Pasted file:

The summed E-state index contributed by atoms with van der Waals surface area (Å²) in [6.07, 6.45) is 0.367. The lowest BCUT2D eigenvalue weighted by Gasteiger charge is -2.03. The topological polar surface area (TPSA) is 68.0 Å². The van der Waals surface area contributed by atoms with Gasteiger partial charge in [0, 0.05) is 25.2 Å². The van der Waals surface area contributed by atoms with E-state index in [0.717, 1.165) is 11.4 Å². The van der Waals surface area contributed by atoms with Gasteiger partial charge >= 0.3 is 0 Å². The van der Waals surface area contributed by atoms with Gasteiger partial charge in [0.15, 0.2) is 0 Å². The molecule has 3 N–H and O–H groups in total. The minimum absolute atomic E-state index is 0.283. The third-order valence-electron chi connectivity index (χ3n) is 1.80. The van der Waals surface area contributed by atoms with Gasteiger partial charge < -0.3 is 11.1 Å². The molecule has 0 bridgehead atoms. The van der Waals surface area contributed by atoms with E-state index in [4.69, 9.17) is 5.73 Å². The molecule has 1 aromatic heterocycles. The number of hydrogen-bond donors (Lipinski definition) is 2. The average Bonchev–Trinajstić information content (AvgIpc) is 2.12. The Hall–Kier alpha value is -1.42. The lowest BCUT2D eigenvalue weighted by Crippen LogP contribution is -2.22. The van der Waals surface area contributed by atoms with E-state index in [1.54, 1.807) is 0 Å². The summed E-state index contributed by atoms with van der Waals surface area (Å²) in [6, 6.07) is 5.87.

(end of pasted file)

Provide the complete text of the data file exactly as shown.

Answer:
The summed E-state index contributed by atoms with van der Waals surface area (Å²) in [6.07, 6.45) is 0.367. The lowest BCUT2D eigenvalue weighted by Gasteiger charge is -2.03. The topological polar surface area (TPSA) is 68.0 Å². The van der Waals surface area contributed by atoms with Gasteiger partial charge in [0, 0.05) is 25.2 Å². The van der Waals surface area contributed by atoms with E-state index in [0.717, 1.165) is 11.4 Å². The van der Waals surface area contributed by atoms with Gasteiger partial charge >= 0.3 is 0 Å². The van der Waals surface area contributed by atoms with Gasteiger partial charge in [0.15, 0.2) is 0 Å². The molecule has 3 N–H and O–H groups in total. The minimum absolute atomic E-state index is 0.283. The third-order valence-electron chi connectivity index (χ3n) is 1.80. The van der Waals surface area contributed by atoms with Gasteiger partial charge < -0.3 is 11.1 Å². The molecule has 0 bridgehead atoms. The van der Waals surface area contributed by atoms with E-state index in [4.69, 9.17) is 5.73 Å². The molecule has 1 aromatic heterocycles. The number of hydrogen-bond donors (Lipinski definition) is 2. The average Bonchev–Trinajstić information content (AvgIpc) is 2.12. The Hall–Kier alpha value is -1.42. The lowest BCUT2D eigenvalue weighted by Crippen LogP contribution is -2.22. The van der Waals surface area contributed by atoms with E-state index in [1.54, 1.807) is 0 Å². The summed E-state index contributed by atoms with van der Waals surface area (Å²) in [6, 6.07) is 5.87.